Almost everywhere I see the so called hyphen-minus (Unicode character
U+002D and HTML symbol
-) used as a minus sign, which is actually the standard hyphen character (Unicode character
U+2010 and HTML symbol
‐) as you can see in this example equation:
As you can realize, in most fonts the hyphen-minus does not have the optimal width, thickness or position to represent a minus sign and therefore practicaltypography.com suggests to
use an en dash, which makes an acceptable minus sign in spreadsheets or mathematical expressions.
which looks like this when we follow our example:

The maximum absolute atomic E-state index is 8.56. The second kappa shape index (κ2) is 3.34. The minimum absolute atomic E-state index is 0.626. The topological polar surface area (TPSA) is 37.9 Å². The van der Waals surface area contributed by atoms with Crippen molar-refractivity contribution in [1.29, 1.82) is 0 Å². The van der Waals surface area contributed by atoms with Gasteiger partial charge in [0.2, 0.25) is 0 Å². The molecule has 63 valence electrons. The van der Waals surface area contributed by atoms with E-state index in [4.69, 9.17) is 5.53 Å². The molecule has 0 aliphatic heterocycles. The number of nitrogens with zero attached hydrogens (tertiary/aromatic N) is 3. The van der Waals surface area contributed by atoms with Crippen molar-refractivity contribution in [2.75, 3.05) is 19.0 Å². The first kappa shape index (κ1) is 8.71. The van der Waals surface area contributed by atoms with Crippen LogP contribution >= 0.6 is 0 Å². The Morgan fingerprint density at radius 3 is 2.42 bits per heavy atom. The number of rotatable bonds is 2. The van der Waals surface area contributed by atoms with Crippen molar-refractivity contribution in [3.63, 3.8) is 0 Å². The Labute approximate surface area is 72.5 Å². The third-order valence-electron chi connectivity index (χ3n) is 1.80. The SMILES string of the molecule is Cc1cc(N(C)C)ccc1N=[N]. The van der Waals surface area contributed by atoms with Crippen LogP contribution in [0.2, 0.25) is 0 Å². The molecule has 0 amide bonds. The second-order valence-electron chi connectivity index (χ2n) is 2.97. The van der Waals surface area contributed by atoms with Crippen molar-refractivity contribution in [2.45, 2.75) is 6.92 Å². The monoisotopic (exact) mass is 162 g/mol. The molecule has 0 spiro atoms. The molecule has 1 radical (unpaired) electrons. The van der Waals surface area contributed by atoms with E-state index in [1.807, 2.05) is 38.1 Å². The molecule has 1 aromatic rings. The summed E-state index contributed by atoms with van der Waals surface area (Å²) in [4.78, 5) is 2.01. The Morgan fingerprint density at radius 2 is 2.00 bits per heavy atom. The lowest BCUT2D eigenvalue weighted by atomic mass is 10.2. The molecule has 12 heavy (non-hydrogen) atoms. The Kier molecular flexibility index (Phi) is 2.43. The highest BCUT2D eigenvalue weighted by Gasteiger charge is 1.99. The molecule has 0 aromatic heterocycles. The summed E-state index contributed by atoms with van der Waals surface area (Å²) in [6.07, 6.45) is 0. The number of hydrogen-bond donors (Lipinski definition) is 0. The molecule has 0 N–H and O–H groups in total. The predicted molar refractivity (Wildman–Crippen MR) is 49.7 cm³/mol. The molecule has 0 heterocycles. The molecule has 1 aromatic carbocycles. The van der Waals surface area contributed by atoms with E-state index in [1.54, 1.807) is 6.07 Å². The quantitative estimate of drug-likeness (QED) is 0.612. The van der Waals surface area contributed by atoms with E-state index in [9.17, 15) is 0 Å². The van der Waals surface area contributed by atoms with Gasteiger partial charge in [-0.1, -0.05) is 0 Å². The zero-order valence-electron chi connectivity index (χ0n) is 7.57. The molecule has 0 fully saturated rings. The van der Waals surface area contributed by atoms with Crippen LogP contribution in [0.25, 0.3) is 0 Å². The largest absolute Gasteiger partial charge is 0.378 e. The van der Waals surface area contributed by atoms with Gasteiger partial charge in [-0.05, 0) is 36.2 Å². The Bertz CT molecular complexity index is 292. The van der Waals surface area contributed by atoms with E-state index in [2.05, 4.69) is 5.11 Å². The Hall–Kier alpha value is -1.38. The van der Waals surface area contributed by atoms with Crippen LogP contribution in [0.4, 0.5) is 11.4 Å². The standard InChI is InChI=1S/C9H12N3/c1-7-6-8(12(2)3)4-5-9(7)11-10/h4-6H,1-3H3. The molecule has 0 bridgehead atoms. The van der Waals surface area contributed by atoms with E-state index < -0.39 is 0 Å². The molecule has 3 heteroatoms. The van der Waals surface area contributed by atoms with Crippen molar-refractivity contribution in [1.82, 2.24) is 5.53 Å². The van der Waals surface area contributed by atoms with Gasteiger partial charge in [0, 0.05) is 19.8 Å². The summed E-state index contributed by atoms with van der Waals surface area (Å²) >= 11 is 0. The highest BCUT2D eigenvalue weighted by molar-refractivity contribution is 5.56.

But in my opinion this is a little bit misleading, because an en dash is also used to indicate spans or differentiation:
On the other hand there exists a “correct” minus sign (Unicode character
U+2212 and HTML symbol
−) for "everyday speech" but which is rarely used for some reason:
I wonder now if a hyphen(-minus) sign, en dash or a minus sign should be used to represent a minus in typographic context.
As @PieBie and @Zach Saucier pointed out there are many use cases out there. But does the type of publication make any difference?
I mean why should we not use the same minus character when writing a mathematical equation or indicate a negative vote for a post for instance on this site:
As a side note: I also dont know why no minus sign (
U+2212) but rather a hyphen(-minus) gets displayed when we press the minus key - on our numpad. Why are there two same keys for different characters?
Note: The sans-serif typeface Arial was used in the examples.